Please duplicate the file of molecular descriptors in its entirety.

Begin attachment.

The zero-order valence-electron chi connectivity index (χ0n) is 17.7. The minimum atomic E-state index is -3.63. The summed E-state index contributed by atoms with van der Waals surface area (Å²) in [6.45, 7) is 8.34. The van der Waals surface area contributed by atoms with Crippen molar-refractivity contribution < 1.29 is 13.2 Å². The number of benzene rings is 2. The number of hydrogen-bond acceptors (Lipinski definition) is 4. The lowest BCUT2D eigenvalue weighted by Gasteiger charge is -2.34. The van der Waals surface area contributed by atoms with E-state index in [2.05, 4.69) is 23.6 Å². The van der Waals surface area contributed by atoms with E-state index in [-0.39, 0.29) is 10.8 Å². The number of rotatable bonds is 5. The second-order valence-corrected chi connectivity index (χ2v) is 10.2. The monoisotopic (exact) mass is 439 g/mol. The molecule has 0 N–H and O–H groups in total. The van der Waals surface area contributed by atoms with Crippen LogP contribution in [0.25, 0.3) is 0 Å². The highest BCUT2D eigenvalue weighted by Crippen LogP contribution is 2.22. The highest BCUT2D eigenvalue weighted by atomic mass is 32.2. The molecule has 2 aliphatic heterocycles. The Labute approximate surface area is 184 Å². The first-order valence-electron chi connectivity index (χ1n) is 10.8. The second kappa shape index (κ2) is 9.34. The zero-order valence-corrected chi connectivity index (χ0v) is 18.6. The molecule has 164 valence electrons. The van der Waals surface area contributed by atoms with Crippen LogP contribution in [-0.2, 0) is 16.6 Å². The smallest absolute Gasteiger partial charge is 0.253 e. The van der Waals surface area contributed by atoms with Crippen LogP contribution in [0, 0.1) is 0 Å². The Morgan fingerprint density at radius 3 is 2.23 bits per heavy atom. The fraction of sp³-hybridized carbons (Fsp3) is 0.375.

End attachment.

The zero-order valence-electron chi connectivity index (χ0n) is 17.7. The minimum atomic E-state index is -3.63. The summed E-state index contributed by atoms with van der Waals surface area (Å²) in [6.45, 7) is 8.34. The van der Waals surface area contributed by atoms with Crippen molar-refractivity contribution < 1.29 is 13.2 Å². The number of benzene rings is 2. The number of hydrogen-bond acceptors (Lipinski definition) is 4. The lowest BCUT2D eigenvalue weighted by Gasteiger charge is -2.34. The van der Waals surface area contributed by atoms with E-state index in [2.05, 4.69) is 23.6 Å². The van der Waals surface area contributed by atoms with E-state index in [-0.39, 0.29) is 10.8 Å². The number of rotatable bonds is 5. The second-order valence-corrected chi connectivity index (χ2v) is 10.2. The monoisotopic (exact) mass is 439 g/mol. The molecule has 0 N–H and O–H groups in total. The van der Waals surface area contributed by atoms with Crippen LogP contribution in [0.25, 0.3) is 0 Å². The highest BCUT2D eigenvalue weighted by Crippen LogP contribution is 2.22. The highest BCUT2D eigenvalue weighted by atomic mass is 32.2. The molecule has 2 aliphatic heterocycles. The Labute approximate surface area is 184 Å². The first-order valence-electron chi connectivity index (χ1n) is 10.8. The second kappa shape index (κ2) is 9.34. The zero-order valence-corrected chi connectivity index (χ0v) is 18.6. The molecule has 164 valence electrons. The van der Waals surface area contributed by atoms with Crippen LogP contribution in [-0.2, 0) is 16.6 Å². The smallest absolute Gasteiger partial charge is 0.253 e. The van der Waals surface area contributed by atoms with Crippen LogP contribution in [0, 0.1) is 0 Å². The Morgan fingerprint density at radius 3 is 2.23 bits per heavy atom. The fraction of sp³-hybridized carbons (Fsp3) is 0.375.